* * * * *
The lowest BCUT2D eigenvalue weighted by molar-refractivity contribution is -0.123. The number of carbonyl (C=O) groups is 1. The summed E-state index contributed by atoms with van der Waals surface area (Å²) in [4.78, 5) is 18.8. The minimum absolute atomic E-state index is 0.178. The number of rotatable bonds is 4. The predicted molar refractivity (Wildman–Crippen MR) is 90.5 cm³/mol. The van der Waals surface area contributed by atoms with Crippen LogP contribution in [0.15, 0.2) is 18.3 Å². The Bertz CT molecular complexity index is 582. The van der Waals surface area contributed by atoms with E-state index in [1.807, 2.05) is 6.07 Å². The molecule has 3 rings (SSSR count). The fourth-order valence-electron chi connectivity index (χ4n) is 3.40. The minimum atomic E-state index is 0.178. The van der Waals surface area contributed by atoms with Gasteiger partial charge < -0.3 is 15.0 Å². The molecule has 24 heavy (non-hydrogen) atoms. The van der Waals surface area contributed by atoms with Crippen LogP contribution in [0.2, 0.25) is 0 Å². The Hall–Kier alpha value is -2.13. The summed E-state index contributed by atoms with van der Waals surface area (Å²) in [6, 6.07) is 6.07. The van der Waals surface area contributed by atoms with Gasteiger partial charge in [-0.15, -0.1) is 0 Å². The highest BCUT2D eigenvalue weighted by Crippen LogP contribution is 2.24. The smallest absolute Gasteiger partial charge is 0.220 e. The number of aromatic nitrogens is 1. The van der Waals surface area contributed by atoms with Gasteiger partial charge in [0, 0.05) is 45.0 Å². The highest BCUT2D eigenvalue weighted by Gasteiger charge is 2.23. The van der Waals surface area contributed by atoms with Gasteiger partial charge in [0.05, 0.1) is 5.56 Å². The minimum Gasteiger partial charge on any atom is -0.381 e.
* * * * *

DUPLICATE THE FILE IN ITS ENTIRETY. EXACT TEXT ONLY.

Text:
The lowest BCUT2D eigenvalue weighted by molar-refractivity contribution is -0.123. The number of carbonyl (C=O) groups is 1. The summed E-state index contributed by atoms with van der Waals surface area (Å²) in [4.78, 5) is 18.8. The minimum absolute atomic E-state index is 0.178. The number of rotatable bonds is 4. The predicted molar refractivity (Wildman–Crippen MR) is 90.5 cm³/mol. The van der Waals surface area contributed by atoms with Crippen LogP contribution in [0.15, 0.2) is 18.3 Å². The Bertz CT molecular complexity index is 582. The van der Waals surface area contributed by atoms with E-state index in [1.807, 2.05) is 6.07 Å². The molecule has 3 rings (SSSR count). The fourth-order valence-electron chi connectivity index (χ4n) is 3.40. The minimum atomic E-state index is 0.178. The van der Waals surface area contributed by atoms with Gasteiger partial charge < -0.3 is 15.0 Å². The molecule has 24 heavy (non-hydrogen) atoms. The van der Waals surface area contributed by atoms with Crippen LogP contribution in [0.2, 0.25) is 0 Å². The Hall–Kier alpha value is -2.13. The summed E-state index contributed by atoms with van der Waals surface area (Å²) in [6, 6.07) is 6.07. The van der Waals surface area contributed by atoms with Gasteiger partial charge in [-0.15, -0.1) is 0 Å². The highest BCUT2D eigenvalue weighted by Crippen LogP contribution is 2.24. The smallest absolute Gasteiger partial charge is 0.220 e. The number of aromatic nitrogens is 1. The van der Waals surface area contributed by atoms with Gasteiger partial charge in [0, 0.05) is 45.0 Å². The highest BCUT2D eigenvalue weighted by Gasteiger charge is 2.23. The van der Waals surface area contributed by atoms with Gasteiger partial charge in [0.05, 0.1) is 5.56 Å². The minimum Gasteiger partial charge on any atom is -0.381 e.